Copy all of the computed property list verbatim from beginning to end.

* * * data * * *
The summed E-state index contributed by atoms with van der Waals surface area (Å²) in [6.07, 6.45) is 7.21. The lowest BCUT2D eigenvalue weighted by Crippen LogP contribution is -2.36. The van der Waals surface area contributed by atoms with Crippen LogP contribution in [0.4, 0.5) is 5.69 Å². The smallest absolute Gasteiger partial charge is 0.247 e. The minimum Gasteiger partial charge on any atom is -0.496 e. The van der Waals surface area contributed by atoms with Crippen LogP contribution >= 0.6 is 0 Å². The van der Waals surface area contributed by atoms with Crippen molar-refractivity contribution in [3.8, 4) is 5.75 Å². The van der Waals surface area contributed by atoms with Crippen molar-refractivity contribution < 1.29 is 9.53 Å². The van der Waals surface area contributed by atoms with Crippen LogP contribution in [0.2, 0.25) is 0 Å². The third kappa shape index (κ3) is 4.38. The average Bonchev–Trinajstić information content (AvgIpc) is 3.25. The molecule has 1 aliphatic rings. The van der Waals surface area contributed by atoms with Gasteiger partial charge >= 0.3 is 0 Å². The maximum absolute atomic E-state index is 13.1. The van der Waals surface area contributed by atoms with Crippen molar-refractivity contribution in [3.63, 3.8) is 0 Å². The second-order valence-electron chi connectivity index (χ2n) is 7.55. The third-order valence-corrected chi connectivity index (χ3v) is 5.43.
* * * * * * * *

The summed E-state index contributed by atoms with van der Waals surface area (Å²) in [6.07, 6.45) is 7.21. The lowest BCUT2D eigenvalue weighted by Crippen LogP contribution is -2.36. The van der Waals surface area contributed by atoms with Crippen LogP contribution in [0.4, 0.5) is 5.69 Å². The smallest absolute Gasteiger partial charge is 0.247 e. The minimum Gasteiger partial charge on any atom is -0.496 e. The van der Waals surface area contributed by atoms with Crippen LogP contribution >= 0.6 is 0 Å². The van der Waals surface area contributed by atoms with Crippen molar-refractivity contribution in [3.8, 4) is 5.75 Å². The van der Waals surface area contributed by atoms with Crippen molar-refractivity contribution < 1.29 is 9.53 Å². The van der Waals surface area contributed by atoms with Crippen LogP contribution in [0.2, 0.25) is 0 Å². The third kappa shape index (κ3) is 4.38. The average Bonchev–Trinajstić information content (AvgIpc) is 3.25. The molecule has 1 aliphatic rings. The van der Waals surface area contributed by atoms with Gasteiger partial charge >= 0.3 is 0 Å². The maximum absolute atomic E-state index is 13.1. The van der Waals surface area contributed by atoms with Crippen molar-refractivity contribution in [3.63, 3.8) is 0 Å². The second-order valence-electron chi connectivity index (χ2n) is 7.55. The third-order valence-corrected chi connectivity index (χ3v) is 5.43.